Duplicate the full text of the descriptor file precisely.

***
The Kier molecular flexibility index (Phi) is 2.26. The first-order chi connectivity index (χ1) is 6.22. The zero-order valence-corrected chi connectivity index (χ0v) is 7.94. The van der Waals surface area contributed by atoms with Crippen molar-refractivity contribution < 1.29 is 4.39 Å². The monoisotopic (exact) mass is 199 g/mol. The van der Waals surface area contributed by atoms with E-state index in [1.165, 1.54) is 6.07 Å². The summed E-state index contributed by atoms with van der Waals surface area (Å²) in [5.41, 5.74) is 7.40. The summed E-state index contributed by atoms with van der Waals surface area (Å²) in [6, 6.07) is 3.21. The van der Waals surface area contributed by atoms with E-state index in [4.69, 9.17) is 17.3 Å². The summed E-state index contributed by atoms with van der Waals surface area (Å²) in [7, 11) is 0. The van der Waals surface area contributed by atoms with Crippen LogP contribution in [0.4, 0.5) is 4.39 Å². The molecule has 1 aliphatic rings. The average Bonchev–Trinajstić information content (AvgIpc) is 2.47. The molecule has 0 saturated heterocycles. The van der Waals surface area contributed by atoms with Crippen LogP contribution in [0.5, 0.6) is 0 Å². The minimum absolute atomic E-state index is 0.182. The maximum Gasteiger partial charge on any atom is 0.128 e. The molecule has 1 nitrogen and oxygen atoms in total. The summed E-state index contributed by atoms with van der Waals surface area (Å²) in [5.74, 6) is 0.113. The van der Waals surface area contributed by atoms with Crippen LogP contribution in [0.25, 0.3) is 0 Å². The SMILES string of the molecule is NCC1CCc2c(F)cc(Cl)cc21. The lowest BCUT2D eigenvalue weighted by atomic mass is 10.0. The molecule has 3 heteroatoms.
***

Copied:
The Kier molecular flexibility index (Phi) is 2.26. The first-order chi connectivity index (χ1) is 6.22. The zero-order valence-corrected chi connectivity index (χ0v) is 7.94. The van der Waals surface area contributed by atoms with Crippen molar-refractivity contribution < 1.29 is 4.39 Å². The monoisotopic (exact) mass is 199 g/mol. The van der Waals surface area contributed by atoms with E-state index in [1.165, 1.54) is 6.07 Å². The summed E-state index contributed by atoms with van der Waals surface area (Å²) in [5.41, 5.74) is 7.40. The summed E-state index contributed by atoms with van der Waals surface area (Å²) in [6, 6.07) is 3.21. The van der Waals surface area contributed by atoms with E-state index in [4.69, 9.17) is 17.3 Å². The summed E-state index contributed by atoms with van der Waals surface area (Å²) in [7, 11) is 0. The van der Waals surface area contributed by atoms with Crippen LogP contribution in [0.4, 0.5) is 4.39 Å². The molecule has 1 aliphatic rings. The average Bonchev–Trinajstić information content (AvgIpc) is 2.47. The molecule has 0 saturated heterocycles. The van der Waals surface area contributed by atoms with Crippen LogP contribution in [0.5, 0.6) is 0 Å². The minimum absolute atomic E-state index is 0.182. The maximum Gasteiger partial charge on any atom is 0.128 e. The molecule has 1 nitrogen and oxygen atoms in total. The summed E-state index contributed by atoms with van der Waals surface area (Å²) in [5.74, 6) is 0.113. The van der Waals surface area contributed by atoms with Crippen LogP contribution in [0.25, 0.3) is 0 Å². The SMILES string of the molecule is NCC1CCc2c(F)cc(Cl)cc21. The lowest BCUT2D eigenvalue weighted by atomic mass is 10.0. The molecule has 3 heteroatoms.